To understand this better, just look at their currency. It's one of the few nations that have an outline of their country on their paper money. Notice it is cut in two by a southern corridor from its adversary, Armenia. This dates back to  the Soviet era  when it controlled its Republics by sowing seeds of conflict along their borders. If another country in the Soviet Union created problems with Moscow, the USSR would just leverage these tensions to control the people. Even walking into a Mall here one has to go through a TSA like scanner for a security check. A current peace treaty is on the table with Armenia. But no signature yet.

But back to fire. On a mountain outside Baku they have their own version of an eternal flame - fire continually coming out of a crack in the earth, not quite as dramatic as Turkmenistan’s Darvaza Crater. Here its’s a local attraction with the comfort of ice cream to appreciate nature’s mystery. But over 2000 years ago in the second century B.C. Zoroastrians had cultivated a major Fire Temple here for the same reason. Natural gas leaking out through fissures in the earth became natural centers for their fire temple. 

Zoroaster founded the first monotheistic religion.  It went beyond a nature worship of multiple deities to an expression of a unified divinity within all. This was not fire worship. Fire was a manifestation of light and warmth, imaginatively a spark of the sun, the source of life itself. But it doesn’t stop there. The fire reminds us of the spark of the divine within each of us. The Light, the Wisdom to overcome the Shadows. It was a giant leap in human self consciousness of our relation to the Cosmos. We were not imprisoned in a fractured existence of competing gods. We were one. This divine unity was represented as Ahura Mazda, a winged angel, the very embodiment of Light.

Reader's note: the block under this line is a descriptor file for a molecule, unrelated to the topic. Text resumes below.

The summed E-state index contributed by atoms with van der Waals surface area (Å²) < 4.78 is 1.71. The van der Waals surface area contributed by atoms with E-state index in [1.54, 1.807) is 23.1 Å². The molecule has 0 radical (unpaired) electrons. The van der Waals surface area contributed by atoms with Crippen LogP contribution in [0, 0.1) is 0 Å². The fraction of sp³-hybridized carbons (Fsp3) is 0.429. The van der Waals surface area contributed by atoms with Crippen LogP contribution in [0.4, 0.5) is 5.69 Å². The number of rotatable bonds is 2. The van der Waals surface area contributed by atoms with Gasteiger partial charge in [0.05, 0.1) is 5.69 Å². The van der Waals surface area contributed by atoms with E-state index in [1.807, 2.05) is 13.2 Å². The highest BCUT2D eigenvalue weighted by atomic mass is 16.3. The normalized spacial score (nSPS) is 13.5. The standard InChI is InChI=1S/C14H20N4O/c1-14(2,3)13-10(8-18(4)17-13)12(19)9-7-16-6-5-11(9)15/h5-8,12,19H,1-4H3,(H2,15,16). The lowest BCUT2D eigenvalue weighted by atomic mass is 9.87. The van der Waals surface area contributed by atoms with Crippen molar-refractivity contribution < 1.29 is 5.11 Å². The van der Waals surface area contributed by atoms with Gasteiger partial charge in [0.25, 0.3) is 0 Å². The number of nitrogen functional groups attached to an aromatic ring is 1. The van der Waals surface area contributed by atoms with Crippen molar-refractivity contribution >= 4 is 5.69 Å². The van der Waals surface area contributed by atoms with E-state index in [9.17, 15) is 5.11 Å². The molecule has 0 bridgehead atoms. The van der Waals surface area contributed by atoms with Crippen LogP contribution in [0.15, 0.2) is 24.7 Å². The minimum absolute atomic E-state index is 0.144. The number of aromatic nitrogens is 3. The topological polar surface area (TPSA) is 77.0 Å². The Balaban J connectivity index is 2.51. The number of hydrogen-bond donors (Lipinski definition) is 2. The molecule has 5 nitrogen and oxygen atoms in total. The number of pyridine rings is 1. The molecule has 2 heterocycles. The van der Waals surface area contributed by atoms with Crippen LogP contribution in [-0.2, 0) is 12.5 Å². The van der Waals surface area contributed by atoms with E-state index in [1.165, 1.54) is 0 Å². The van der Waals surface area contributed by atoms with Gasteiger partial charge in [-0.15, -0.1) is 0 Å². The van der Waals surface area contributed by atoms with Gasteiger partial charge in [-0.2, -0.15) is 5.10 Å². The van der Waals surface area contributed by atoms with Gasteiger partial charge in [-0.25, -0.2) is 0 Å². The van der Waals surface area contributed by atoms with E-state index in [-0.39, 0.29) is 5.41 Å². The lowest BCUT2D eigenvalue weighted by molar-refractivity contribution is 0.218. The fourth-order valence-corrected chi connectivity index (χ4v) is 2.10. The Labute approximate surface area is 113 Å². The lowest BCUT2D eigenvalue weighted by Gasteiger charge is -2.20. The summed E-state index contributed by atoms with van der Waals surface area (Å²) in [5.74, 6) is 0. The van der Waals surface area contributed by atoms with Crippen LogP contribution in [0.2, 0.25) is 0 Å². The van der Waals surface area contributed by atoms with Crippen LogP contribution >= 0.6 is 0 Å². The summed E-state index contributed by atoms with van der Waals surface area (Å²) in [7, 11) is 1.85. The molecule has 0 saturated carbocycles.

Before you write this off as ancient lore consider the Japanese auto maker Mazda whose logo is a winged gesture in a sunlike circle. Or remember the world's first oil tanker here in the Caspian Sea. It was named, you guessed it, Zoroaster. Zoroastrian communities still exist today, most dominantly in Mumbai, India but also in the U.S.